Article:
Empire Dickens departed from Liverpool on 31 July as a member of Convoy ON 195, which arrived at New York on 13 August. She returned with defects,[26] arriving back at Liverpool the next day. Defects rectified, she joined Convoy ON 196, which departed on 8 August and arrived at New York on 21 August.[7] She was a member of Convoy HX 252, which departed from New York on 2 September and arrived at Liverpool on 16 September. She was carrying a cargo of avgas which was destined for Thameshaven, Essex.[27] Empire Dickens left the convoy at Loch Ewe on 15 September and reached Southend on 20 September via Convoy WN 480 to Methil and Convoy FS 1224.[7]

Empire Dickens departed from Southend on 13 October as a member of Convoy FN 1151, which arrived at Methil two days later. She then joined Convoy EN 295, which departed on 16 October and arrived at Loch Ewe on 18 October. She then joined Convoy ON 207,[7] which had departed from Liverpool on 18 October and arrived at New York on 4 November.[28] She departed from New York on 11 November for the Hampton Roads, arriving the next day.[7] Empire Dickens was a member of Convoy UGS 24, which departed on 14 November and arrived at Port Said, Egypt on 12 December. Her destination was Bizerta, Algeria,[29] which was reached on 6 December. She sailed on 13 December to join Convoy GUS 24,[7] which had departed from Port Said on 6 December 1943, and arrived at the Hampton Roads on 3 January 1944.[30] Her destination was New York, which was reached that day.[7]

1944[edit]

Empire Dickens departed from New York for the Hampton Roads on 23 January. She then joined Convoy UGS 31,[7] which departed on 25 January and arrived at Port Said on 21 February. Her destination was Algiers, Algeria,[31] which was reached on 13 February. She departed on 19 February to join Convoy KMS 41,[7] which had departed from Gibraltar on 17 February and arrived at Port Said on 27 February.[32] She left the convoy at Augusta, Sicily, Italy on 23 February. She sailed two days later for Bari, arriving on 27 February. She departed on 6 March for Taranto, arriving the next day and leaving later that day to join Convoy HA 28A,[7] which had departed from Bari on 7 March and arrived at Augusta on 9 March.[33] She departed the next day to join Convoy GUS 33,[7] which had departed from Port Said on 5 March and arrived at the Hampton Roads on 4 April.[34]

Empire Dickens departed from New York on 30 April for the Hampton Roads in order to join Convoy UGS 41,[7] which departed on 3 May and arrived at Port Said on 30 May. Her destination was Casablanca, Morocco,[35] which was reached on 20 May. She departed for Gibraltar three days later, arriving on 25 May.[7] Empire Dickens was a member of Convoy KMS 52, which departed on 6 June and arrived at Port Said on 16 June. She left the convoy at Augusta,[36] arriving on 12 June. A return trip to Naples was made via Convoy VN 46 and Convoy NV 47, arriving back at Augusta on 22 June. She departed the next day to join Convoy MKS 53,[7] which had departed from Port Said on 18 June and arrived at Gibraltar on 29 June. She left the convoy at Algiers,[37] where she arrived on 27 June. Empire Dickens departed on 2 July to join Convoy GUS 44,[7] which had departed from Port Said on 24 June and arrived at the Hampton Roads on 18 July.[38] Her destination was New York, which was reached that day.[7]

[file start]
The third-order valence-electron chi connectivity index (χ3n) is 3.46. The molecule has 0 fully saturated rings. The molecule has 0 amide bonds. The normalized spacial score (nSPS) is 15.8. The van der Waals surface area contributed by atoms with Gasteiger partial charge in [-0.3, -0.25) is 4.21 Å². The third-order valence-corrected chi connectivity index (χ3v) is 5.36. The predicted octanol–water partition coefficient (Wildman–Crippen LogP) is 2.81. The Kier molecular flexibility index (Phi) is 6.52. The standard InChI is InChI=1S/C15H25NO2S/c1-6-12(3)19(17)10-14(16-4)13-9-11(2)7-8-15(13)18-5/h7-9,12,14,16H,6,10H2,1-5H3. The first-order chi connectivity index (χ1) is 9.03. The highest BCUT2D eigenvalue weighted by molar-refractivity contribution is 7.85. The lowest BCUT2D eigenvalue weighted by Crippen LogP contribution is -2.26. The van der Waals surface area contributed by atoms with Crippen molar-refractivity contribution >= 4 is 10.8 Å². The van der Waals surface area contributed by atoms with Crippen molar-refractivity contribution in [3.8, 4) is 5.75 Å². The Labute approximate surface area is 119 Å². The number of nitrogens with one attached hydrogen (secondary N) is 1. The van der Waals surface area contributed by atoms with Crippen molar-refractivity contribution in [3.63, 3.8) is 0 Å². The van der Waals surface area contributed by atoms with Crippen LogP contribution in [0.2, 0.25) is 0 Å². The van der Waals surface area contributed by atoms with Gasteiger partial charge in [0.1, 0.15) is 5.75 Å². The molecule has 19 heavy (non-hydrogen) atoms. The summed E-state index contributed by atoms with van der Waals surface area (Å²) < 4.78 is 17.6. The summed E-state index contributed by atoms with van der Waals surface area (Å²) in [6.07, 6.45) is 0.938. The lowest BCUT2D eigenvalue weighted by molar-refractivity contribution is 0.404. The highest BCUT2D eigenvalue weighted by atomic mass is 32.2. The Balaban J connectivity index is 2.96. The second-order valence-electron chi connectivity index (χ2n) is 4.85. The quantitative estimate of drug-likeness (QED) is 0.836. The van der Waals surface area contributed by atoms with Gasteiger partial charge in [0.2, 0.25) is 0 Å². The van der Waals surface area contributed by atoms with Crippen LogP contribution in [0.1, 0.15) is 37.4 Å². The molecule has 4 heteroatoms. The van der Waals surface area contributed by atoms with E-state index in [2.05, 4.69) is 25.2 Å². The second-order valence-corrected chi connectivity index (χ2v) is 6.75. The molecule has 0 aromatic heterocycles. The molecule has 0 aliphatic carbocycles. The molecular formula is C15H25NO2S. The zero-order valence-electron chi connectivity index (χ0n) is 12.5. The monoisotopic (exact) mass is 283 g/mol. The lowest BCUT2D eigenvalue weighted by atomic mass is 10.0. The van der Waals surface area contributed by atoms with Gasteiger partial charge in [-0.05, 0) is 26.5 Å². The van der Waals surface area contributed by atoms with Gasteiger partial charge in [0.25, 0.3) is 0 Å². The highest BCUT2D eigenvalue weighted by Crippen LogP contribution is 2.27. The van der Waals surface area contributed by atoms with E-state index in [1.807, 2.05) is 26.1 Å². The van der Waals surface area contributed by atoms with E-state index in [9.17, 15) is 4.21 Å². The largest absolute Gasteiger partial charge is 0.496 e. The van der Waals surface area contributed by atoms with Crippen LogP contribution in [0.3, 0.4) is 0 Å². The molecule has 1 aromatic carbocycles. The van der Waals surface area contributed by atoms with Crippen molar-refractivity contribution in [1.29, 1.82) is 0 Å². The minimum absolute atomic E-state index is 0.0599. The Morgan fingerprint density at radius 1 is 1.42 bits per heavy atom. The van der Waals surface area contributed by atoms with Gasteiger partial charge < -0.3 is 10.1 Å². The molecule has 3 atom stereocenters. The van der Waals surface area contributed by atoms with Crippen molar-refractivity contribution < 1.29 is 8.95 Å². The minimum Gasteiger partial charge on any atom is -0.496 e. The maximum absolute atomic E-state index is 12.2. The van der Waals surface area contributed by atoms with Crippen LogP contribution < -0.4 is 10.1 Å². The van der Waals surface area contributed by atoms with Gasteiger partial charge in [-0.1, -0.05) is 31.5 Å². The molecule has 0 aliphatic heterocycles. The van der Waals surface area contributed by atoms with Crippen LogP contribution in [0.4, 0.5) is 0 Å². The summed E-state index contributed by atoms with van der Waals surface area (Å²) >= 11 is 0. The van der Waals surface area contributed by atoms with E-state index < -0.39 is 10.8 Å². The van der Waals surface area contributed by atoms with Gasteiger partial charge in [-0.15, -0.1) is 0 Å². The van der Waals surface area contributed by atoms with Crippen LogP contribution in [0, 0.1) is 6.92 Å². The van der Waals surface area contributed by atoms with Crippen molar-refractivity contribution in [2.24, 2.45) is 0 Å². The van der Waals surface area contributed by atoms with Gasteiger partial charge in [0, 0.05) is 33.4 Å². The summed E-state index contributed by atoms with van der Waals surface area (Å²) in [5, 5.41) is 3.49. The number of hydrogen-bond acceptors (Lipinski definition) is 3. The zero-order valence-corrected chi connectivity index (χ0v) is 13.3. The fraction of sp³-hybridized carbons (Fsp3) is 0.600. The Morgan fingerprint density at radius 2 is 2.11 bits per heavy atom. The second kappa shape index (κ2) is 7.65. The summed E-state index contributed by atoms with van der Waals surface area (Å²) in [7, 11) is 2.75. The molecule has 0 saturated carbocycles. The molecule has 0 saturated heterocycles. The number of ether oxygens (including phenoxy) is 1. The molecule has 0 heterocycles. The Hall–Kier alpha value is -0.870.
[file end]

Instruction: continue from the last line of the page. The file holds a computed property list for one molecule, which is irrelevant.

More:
Empire Dickens departed from New York on 1 August 1944 for the Hampton Roads, arriving on 3 August.[7] She then joined Convoy UGS 50, which departed that day and arrived at Port Said on 29 August. Her destination was Augusta,[39] which was reached on 25 August. She sailed that day for Bari, arriving two days later and departing on 1 September 1944 for Brindisi, arriving the next day. She departed on 5 September to join Convoy HA 64A,[7] which had departed from Bari that day and arrived at Augusta on 7 September.[40] Empire Dickens arrived at Augusta on 6 September and joined Convoy GUS 51,[7] which had departed from Port Said on 2 September and arrived at the Hampton Roads on 28 September.[41] She arrived at New York that day.[7]